The Inner Party – a five-piece, from Fayetteville, Arkansas – are often described as space punk, but don’t tend to sit still within one particular sound or style, making them quite engaging. Officially established in 2007, the band began with Keith Miller (vocals, guitar) and Dave Morris (bass, vocals), and then expanded to include Bob Gaiser (keys, vocals), Jacob Arnold (drums, vocals) and Sean Johnson (guitar, vocals). Interestingly, they have performed alongside the likes of Bam Margera, and while I am not sure exactly what this performance would have entailed, I definitely would have liked to bear witness to it.
Darker, which was released on August 10th, 2018, is their sophomore full-length. It is a long album with the number of songs surpassed only by the number of credits to guest appearances. It is not enough to say that there is a lot going on throughout the album, as there is A LOT going on just in each track. Some of my favourite moments are a haunting, almost circus-like combination of drums, guitar and horns drifting in and out with an overlay of often indiscriminate vocals in tracks like the opening “Accelerant” and “To Be A Star.” Equally as haunting and beautiful is the church-like signing in the outro of “Never Made It,” which comes after an awesome spacey, guitar and piano solo. The way the piano is taken up in solos like the one I just mentioned and in the background of “Propheteering” reminds me of the wild and erratic piano playing of Foxy Shazam. And actually, I would really even like to just listen to the piano layer of “Never Made It,” as it sounds like it would be wicked on its own.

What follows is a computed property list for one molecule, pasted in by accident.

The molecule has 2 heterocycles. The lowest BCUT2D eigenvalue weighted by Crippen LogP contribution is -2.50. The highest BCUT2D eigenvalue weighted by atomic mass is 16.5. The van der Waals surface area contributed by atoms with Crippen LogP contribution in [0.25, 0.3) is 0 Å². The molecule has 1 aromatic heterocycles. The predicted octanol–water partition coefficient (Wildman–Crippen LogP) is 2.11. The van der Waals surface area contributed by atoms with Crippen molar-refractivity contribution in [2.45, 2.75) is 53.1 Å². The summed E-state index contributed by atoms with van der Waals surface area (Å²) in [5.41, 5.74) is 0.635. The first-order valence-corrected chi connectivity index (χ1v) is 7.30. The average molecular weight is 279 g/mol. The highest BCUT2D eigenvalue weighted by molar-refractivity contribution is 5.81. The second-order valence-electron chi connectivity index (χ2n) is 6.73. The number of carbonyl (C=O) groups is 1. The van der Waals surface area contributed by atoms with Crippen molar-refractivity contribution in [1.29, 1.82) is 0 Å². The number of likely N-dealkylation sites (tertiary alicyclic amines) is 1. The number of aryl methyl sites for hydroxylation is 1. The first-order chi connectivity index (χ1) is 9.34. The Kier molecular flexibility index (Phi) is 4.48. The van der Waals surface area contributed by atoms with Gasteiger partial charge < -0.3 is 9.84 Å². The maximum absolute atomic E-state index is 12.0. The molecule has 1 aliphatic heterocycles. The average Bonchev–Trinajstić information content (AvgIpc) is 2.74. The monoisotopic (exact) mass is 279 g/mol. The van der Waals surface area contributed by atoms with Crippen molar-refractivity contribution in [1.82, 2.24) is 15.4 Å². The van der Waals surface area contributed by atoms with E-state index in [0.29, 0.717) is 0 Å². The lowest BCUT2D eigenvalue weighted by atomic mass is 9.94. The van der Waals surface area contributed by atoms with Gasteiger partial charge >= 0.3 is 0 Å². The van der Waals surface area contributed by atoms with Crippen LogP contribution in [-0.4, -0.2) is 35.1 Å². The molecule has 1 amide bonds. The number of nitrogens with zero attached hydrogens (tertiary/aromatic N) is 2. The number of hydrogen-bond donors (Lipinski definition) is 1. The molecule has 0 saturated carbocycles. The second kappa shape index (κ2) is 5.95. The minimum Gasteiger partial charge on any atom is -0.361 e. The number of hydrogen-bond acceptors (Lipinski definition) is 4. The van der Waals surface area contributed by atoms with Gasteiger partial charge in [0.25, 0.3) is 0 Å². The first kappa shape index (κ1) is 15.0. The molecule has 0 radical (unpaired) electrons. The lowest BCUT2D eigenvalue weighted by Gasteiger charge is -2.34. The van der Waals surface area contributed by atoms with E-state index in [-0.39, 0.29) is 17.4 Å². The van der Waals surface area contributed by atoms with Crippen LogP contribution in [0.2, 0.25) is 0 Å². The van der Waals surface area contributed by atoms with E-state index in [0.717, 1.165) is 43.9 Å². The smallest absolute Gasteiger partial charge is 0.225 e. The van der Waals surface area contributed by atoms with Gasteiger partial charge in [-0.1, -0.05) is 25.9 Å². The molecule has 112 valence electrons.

Although you could probably write a whole novel on this album, one of the tracks that sticks out for me is “Interplanetary” which reminds me of the Talking Heads with its upbeat 80s synth vibe. Once you think you’ve figured out where it is going, it gets quite heavy with a heavily distorted bass line. It is a weird song and a weird mix of sounds, but it all comes together in a joyfully bizarre way. Speaking of the synth, there were at least four or five points throughout the album – one of which is the aptly named track “Exorcism” – in which I felt like I was listening to the soundtrack of the original Nightmare on Elm Street, about to watch Johnny Depp die. There is also an abundance of space references throughout the lyrics, and there are lots of sound bytes, like that in “Collapse Into Iron,” that sound as if they are the audio output on an old television floating out in space.
Just when you think they couldn’t cover yet another sound, “Nearby Star” opens with a rare acoustic guitar appearance and the track slides into an almost bluesy, old-school country track with a twist. The vocals, violin, guitar – all of it crescendoes into awesomeness. While the whole album is quite good, this is by far my favourite track, and one of the most interesting songs I have heard in a while. I highly recommend making it this far into the album.
All this is to say that Darker is a lot, it is different, and I like it.
Written by Jordan Hodgins
*edited by Kate Erickson